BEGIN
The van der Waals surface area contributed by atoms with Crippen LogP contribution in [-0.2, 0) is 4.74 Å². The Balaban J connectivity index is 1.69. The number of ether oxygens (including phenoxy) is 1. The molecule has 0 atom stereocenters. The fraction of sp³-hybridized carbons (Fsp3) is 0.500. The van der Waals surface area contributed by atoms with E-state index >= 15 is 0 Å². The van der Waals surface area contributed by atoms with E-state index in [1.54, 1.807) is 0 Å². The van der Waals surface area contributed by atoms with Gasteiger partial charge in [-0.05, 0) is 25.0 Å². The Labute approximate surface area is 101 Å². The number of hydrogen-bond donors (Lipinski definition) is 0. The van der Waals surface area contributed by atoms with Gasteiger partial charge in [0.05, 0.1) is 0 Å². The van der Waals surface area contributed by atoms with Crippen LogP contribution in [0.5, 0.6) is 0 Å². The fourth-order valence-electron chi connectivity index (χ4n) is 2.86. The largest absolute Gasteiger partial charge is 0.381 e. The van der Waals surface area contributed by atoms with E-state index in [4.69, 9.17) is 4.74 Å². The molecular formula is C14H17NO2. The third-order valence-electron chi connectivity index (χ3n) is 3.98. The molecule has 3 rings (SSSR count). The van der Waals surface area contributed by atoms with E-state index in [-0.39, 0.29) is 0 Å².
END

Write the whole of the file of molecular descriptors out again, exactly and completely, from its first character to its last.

The van der Waals surface area contributed by atoms with Crippen LogP contribution in [-0.2, 0) is 4.74 Å². The Balaban J connectivity index is 1.69. The number of ether oxygens (including phenoxy) is 1. The molecule has 0 atom stereocenters. The fraction of sp³-hybridized carbons (Fsp3) is 0.500. The van der Waals surface area contributed by atoms with E-state index >= 15 is 0 Å². The van der Waals surface area contributed by atoms with E-state index in [1.54, 1.807) is 0 Å². The van der Waals surface area contributed by atoms with Gasteiger partial charge in [-0.05, 0) is 25.0 Å². The Labute approximate surface area is 101 Å². The number of hydrogen-bond donors (Lipinski definition) is 0. The van der Waals surface area contributed by atoms with Gasteiger partial charge in [0.05, 0.1) is 0 Å². The van der Waals surface area contributed by atoms with Crippen LogP contribution in [0.5, 0.6) is 0 Å². The fourth-order valence-electron chi connectivity index (χ4n) is 2.86. The largest absolute Gasteiger partial charge is 0.381 e. The van der Waals surface area contributed by atoms with E-state index in [4.69, 9.17) is 4.74 Å². The molecular formula is C14H17NO2. The third-order valence-electron chi connectivity index (χ3n) is 3.98. The molecule has 3 rings (SSSR count). The van der Waals surface area contributed by atoms with E-state index in [-0.39, 0.29) is 0 Å².